ROCKLAND — During the last Rockland Art Walk, Dowling Walsh Gallery was packed, as it usually is. But, something odd was happening. People weren’t just sipping wine and stopping to pause at a particular painting for several moments, before ambling on. On the right side of the gallery, people were lined up, sometimes two, three deep and staring at particular drawings. Just flat out staring—their eyes moving a fraction to the left, then to the right. To the left again. No one was moving.
Turns out local artist Eric Green, of Belfast, was the master behind this intense concentration. At first glance, his latest series, Time Diptychs, appears to play an elaborate game of “Spot The Difference.” Each pair of drawings portrays two seemingly identical views of a room in his Victorian home. As your eyes move from the left panel to the right, then back again, you start to notice that there’s a difference in lighting between the two views. That’s obvious. But then, upon looking closer, some objects remain in one panel, while disappearing in the other panel. Some objects like a fan, turn into a scale in the next drawing. Then, there’s the hidden movement. One view of a room might look pristine, undisturbed, yet in the next panel, subtle clues — like a kettle singing on the stove — suggest that a person has just been in the room. But wait, which drawing holds the truth?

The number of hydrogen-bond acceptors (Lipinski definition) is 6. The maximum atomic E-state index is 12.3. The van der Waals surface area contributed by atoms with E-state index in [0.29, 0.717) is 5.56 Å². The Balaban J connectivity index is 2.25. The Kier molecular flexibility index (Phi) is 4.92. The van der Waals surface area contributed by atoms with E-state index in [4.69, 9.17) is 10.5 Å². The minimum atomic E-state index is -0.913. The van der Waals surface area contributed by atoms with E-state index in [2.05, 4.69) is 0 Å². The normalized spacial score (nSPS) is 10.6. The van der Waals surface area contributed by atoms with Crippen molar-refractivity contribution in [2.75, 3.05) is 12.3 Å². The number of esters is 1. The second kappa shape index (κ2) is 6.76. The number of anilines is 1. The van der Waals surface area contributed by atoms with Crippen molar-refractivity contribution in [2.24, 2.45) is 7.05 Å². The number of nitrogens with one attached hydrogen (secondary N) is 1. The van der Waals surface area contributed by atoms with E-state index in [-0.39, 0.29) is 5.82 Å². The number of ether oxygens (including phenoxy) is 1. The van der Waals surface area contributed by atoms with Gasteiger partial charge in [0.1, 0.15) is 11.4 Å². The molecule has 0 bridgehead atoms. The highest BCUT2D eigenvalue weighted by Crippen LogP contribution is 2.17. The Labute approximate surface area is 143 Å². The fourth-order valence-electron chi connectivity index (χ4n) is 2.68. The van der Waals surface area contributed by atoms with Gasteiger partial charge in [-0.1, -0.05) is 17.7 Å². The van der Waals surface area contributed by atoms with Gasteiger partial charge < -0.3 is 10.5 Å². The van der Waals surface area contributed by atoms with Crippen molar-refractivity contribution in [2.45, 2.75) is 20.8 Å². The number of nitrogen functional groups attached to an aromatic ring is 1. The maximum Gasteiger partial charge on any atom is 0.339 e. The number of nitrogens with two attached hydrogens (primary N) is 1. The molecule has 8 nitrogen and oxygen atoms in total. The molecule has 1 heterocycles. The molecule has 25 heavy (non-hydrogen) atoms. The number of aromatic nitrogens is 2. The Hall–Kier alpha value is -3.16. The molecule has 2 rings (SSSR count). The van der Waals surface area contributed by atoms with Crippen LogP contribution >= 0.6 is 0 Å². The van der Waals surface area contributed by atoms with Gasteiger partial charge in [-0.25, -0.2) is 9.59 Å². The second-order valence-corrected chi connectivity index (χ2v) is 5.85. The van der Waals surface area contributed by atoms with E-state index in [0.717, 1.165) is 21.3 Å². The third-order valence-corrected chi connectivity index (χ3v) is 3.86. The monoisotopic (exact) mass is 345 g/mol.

“The concept of a diptych of two images joined to make one is a very old concept,” said Green. “The way I balance the two images is to show changes from one panel to the other, because when you really begin to understand life, everything changes completely all the time. Nothing is ever the same again.”
That is a crafty way of getting people to really look and spend an inordinate time getting lost in art.
“With the bombardment of media today, we forget the simple pleasures of just seeing,” said Green. “There’s been a tendency in the last 50 years of art to ‘get it’ in the first few seconds and then just walk away. I hope that having the two panels to compare, it slows people down and they want to spend some time to see. Even if it’s just to figure out what’s different between the two panels, but it’s the beginning of learning how to really look and see something.”
The Victorian house, which is the subject of his drawings, has its own story. Green was born in New Hampshire and grew up in what he described as “a modest ranch in a mill town neighborhood, decorated with a few pieces of Danish modern furniture, alongside the furniture my father banged together in an economic Spartan style. For instance, my bed was a sheet of three-inch foam rubber resting on plywood surrounded by knotty pine with a flannel sleeping bag on top.”